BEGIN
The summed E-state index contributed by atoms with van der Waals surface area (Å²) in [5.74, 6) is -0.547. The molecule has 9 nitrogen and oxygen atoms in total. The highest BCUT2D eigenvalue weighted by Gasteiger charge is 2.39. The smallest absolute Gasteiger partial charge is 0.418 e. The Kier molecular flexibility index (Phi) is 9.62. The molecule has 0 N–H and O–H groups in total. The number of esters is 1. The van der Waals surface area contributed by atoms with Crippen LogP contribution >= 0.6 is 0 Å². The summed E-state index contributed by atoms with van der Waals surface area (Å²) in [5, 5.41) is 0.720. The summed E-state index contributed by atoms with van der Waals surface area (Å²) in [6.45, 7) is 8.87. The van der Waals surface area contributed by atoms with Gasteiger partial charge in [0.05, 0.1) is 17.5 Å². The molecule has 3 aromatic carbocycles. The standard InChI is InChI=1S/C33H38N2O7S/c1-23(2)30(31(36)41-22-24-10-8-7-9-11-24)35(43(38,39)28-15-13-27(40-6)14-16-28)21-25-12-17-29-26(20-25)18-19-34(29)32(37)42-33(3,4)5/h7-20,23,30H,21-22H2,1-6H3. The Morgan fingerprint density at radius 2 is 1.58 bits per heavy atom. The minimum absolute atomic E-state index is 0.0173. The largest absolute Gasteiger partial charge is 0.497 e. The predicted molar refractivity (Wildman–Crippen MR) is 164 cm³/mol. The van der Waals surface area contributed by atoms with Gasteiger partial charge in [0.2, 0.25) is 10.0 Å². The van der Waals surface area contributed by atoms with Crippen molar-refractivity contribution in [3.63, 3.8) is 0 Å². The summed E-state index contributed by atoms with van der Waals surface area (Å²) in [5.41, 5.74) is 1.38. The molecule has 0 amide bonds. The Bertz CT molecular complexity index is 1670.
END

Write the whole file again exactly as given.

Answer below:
The summed E-state index contributed by atoms with van der Waals surface area (Å²) in [5.74, 6) is -0.547. The molecule has 9 nitrogen and oxygen atoms in total. The highest BCUT2D eigenvalue weighted by Gasteiger charge is 2.39. The smallest absolute Gasteiger partial charge is 0.418 e. The Kier molecular flexibility index (Phi) is 9.62. The molecule has 0 N–H and O–H groups in total. The number of esters is 1. The van der Waals surface area contributed by atoms with Crippen LogP contribution >= 0.6 is 0 Å². The summed E-state index contributed by atoms with van der Waals surface area (Å²) in [5, 5.41) is 0.720. The summed E-state index contributed by atoms with van der Waals surface area (Å²) in [6.45, 7) is 8.87. The van der Waals surface area contributed by atoms with Gasteiger partial charge in [0.05, 0.1) is 17.5 Å². The molecule has 3 aromatic carbocycles. The standard InChI is InChI=1S/C33H38N2O7S/c1-23(2)30(31(36)41-22-24-10-8-7-9-11-24)35(43(38,39)28-15-13-27(40-6)14-16-28)21-25-12-17-29-26(20-25)18-19-34(29)32(37)42-33(3,4)5/h7-20,23,30H,21-22H2,1-6H3. The Morgan fingerprint density at radius 2 is 1.58 bits per heavy atom. The minimum absolute atomic E-state index is 0.0173. The largest absolute Gasteiger partial charge is 0.497 e. The predicted molar refractivity (Wildman–Crippen MR) is 164 cm³/mol. The van der Waals surface area contributed by atoms with Gasteiger partial charge in [0.2, 0.25) is 10.0 Å². The van der Waals surface area contributed by atoms with Crippen molar-refractivity contribution in [3.63, 3.8) is 0 Å². The summed E-state index contributed by atoms with van der Waals surface area (Å²) in [5.41, 5.74) is 1.38. The molecule has 0 amide bonds. The Bertz CT molecular complexity index is 1670.